Although this story takes place roughly 35,000 years ago, its cast of characters could easily slide into any modern tale. The members of the Neanderthal clan, ruled by traditions and taboos, find themselves challenged by this outsider, who represents the physically modern Cro-Magnons. And as Ayla begins to grow and mature, her natural tendencies emerge, putting her in the middle of a brutal and dangerous power struggle. Although Jean Auel obviously takes certain liberties with the actions and motivations of all our ancestors, her extensive research into the Ice Age does shine through--especially in the detailed knowledge of plants and natural remedies used by the medicine woman and passed down to Ayla. Mostly, though, this first in the series of four is a wonderful story of survival. Ayla's personal evolution is a compelling and relevant tale.
I'd never heard of this book before I was asked to review it but when I looked up the synopsis on Goodreads, I thought it looked really interesting and there were lots of Goodreads, so I was really excited when it arrived through my post box.
Ayla, a girl born to the Others is five when she is found by the Clan when they are on their search for their new cave. Starved and frail, the medicine women Iza takes pity on her and pleads with the leader of the Clan (Brun) to let her travel with them so she can be nursed back to health. Little does he know how Ayla will eventually change the Clan forever...
|Ayla in the Clan Of The Cave Bear|
Each of the other characters are bought to life really well and I could see Creb's one eyed and disfigured but gentle and affectionate face and picture Iza the medicine woman foraging for roots for her medicine bag very clearly. I loved the special and loving bond that Ayla had with Iza and Creb, who are like parents to her since they bought her up and Iza is much more of a mother to Alya than the women who birthed her that Ayla has no memory of. I think that the characters are the true strength of the novel and why the series has become so popular.
The author has created a world totally different to the one we know now and you can tell that it has been meticulously researched. The Clan race have no foreheads but instead a huge brain at the rear of their heads to store memories that are passed on through generations to help the clan to survive. They live in a world where no progress has been made for virtually 2,000 years, children become adults at the age of about 9 and can mate straight afterwards and being in your mid-20s is considered old. I loved learning about the ways and customs of the ancient people from their beliefs about totems and the spirit world, the rankings in their society, the different plants and herbs that they used as medicines and the way they hunted. However, there are no unnecessary facts or details that have put in just for the sake of it because they all fit into the everyday life of the Clan.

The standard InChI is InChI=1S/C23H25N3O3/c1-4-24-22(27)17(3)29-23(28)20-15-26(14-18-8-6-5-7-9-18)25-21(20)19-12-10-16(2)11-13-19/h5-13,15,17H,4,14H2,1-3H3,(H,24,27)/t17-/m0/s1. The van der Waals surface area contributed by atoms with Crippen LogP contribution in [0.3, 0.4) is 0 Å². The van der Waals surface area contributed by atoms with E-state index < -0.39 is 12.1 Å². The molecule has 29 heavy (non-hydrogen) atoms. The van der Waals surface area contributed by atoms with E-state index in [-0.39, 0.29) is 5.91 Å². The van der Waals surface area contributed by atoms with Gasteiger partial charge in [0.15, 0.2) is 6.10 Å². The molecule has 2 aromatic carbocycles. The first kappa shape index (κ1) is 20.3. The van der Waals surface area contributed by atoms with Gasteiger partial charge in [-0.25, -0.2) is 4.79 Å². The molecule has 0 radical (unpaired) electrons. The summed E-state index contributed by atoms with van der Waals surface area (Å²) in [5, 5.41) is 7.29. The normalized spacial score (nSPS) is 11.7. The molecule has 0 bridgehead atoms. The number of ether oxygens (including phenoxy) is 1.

At the beginning of the book I was very put off by the large numbers of characters that were introduced with very similar names and the overly descriptive writing and it felt like hard work to trawl through the first chapters but I soon became absorbed by the story later on. The writing was still very descriptive and different from the simpler styles of the YA books I've been reading recently but I came to appreciate it later on because it is that that makes the world in the book seem so real and tangible for real prehistoric days. So, if you decide to read this book, don't be put off by that!
One thing I would say about this book is it does have a bit of sexual content in 'mating' scenes that I had to skim over. This was to show how this was a way of life for the Clan. It's a shame about this because I think teenagers like me will enjoy the book even though it is written for adults. I've heard that this is worse in the following books so I don't know if I'll be allowed to read them right now considering I'm only (in a month) 14.
Final words: The Clan Of The Cave Bear is a story of coming of age, hardships, friendships, hope and survival. It is one of those books where I only realised how much I enjoyed it after I'd finished. Once I'd put the book down, I realised how close I had become to the characters and wanted to find out what would happen to them. If you're looking for something a little bit different, then this would be a brilliant choice.I can't wait to find out what happens to Ayla in the next installment of her journey!
The final book in the series, The Land Of Painted Caves was released 2 days ago, on the 29th of March.
Thank you to Kate at Holler for sending me a review copy of this book.